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News / Northwest

Retired captain of first U.S. nuclear submarine celebrates turning 100 in Spokane

Frank Fogarty knew nothing about nuclear physics when duty called in 1957

By Treva Lind, The Spokesman-Review (Spokane)
Published: April 28, 2024, 5:25pm

Frank Fogarty knew nothing about nuclear physics on ships when he got pulled from his Korean War submarine duty to interview for a fledgling U.S. Navy program.

Fogarty, who just turned 100 years old in Spokane, has never forgotten meeting Hyman Rickover, known as the father of the world’s first atomic-powered submarines that began with the USS Nautilus in 1954. Its advantages meant speed and prolonged submersions.

He initially joined an officers’ team to develop he Nautilus’ sister craft, the USS Seawolf, which launched in 1955. But by 1957, Fogarty had joined the Nautilus crew — first as an engineering officer, and then as the Nautilus’ fifth commanding officer from 1963 to 1967.

“I was in this position of being qualified for command, so Rickover picked from the younger submarine officers who were qualified, and he interviewed them all,” Fogarty said.

“He was the first to apply nuclear practically to something besides bombs. In my case, they flew me back from Korea to Washington for an interview with him, and it was an all-day deal. You interviewed with his staff; they all came up with their opinion of each interviewee.

“The last thing was you interviewed with the KOG — (what) Rickover was called for ‘kindly old gentleman.’ He was not kindly; he was old,” Fogarty said.

Rickover was famous for his stress interviews, seeing if an officer entering the program could maintain composure and still think clearly if rattled. The program’s leader also drilled officers about any actions “that weren’t so great,” Fogarty said. “So it wasn’t the most pleasant thing.”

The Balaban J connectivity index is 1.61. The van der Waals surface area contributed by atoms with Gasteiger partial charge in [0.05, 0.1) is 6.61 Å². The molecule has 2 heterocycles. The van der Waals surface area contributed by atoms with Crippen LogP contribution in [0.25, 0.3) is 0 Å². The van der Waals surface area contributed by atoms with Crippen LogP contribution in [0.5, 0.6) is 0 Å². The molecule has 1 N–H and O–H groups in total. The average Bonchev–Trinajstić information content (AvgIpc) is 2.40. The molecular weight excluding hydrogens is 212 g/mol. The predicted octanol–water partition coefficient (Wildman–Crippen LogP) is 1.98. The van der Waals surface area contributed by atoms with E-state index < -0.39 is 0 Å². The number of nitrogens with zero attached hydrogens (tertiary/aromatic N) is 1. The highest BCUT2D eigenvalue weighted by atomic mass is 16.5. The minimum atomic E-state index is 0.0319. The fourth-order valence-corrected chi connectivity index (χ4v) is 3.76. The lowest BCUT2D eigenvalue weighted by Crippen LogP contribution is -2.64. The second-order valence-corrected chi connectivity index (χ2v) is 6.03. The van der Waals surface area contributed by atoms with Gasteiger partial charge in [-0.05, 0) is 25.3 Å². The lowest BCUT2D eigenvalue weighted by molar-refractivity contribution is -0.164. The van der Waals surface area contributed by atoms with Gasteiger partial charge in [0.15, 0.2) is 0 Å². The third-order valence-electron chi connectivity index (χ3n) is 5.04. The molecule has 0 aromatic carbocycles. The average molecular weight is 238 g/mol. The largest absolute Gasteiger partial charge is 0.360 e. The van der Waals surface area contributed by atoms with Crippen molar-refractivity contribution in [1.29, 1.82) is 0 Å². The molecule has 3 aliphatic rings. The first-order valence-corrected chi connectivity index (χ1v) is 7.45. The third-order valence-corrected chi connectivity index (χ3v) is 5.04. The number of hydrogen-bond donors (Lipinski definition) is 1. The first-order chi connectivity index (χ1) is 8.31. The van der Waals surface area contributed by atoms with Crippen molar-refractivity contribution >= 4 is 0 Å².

Fogarty thought that ended it.

“About three months later, we came back in from patrol and tied up to the pier in Japan with other submarines, and the captain of the submarine that was tied up where we came alongside of said, ‘I hear you have a Rickover guy on your boat.'”

He soon joined a Navy team working with General Electric to develop the Seawolf in Schenectady, N.Y. Simultaneously, he and other officers trained in reactor technology and nuclear physics at Union College.

“We were sent there to be with the construction, to see it and then train in nuclear power, which we didn’t know what that was,” he said. “We also had a crew of 20 enlisted people.”

Fogarty was one of four officers in upstate New York at the Seawolf plant.

“One of the common names of another fellow is Jimmy Carter; he was the senior naval officer of the four of us. He was a class ahead of me at the Naval Academy,” Fogarty said.

The future president was set to become Seawolf’s top engineering officer. But in July 1953, when his father died, Carter resigned from the Navy to take care of the family’s business. Fogarty recalls Carter’s mother also didn’t want to deal with his brother, who was “a little hard to handle.”

Another officer was assigned to replace Carter. The Fogartys traded Christmas cards with the Carters for a few years but lost connection before he got into politics. Meanwhile, Westinghouse already had built the Nautilus prototype plant outside of Idaho Falls, Fogarty said, and the Nautilus was a year ahead of the Seawolf.

“They had two land-based plants that mimicked a submarine, built in a submarine hull on land,” he said. “Both of them, one in New York and one in Idaho.”

A big advantage for submarines is staying submerged. They are most vulnerable when surfacing, Fogarty said. “Diesel submarines had to surface to recharge batteries, but with these, you could stay down forever.”

That gave the U.S. an advantage that held, he added. Fogarty spent time with the Seawolf as part of the crew taking it out for trial runs. They eventually found a problem with the different reactor design being “sodium-cooled,” versus water-cooled like the Nautilus, he said.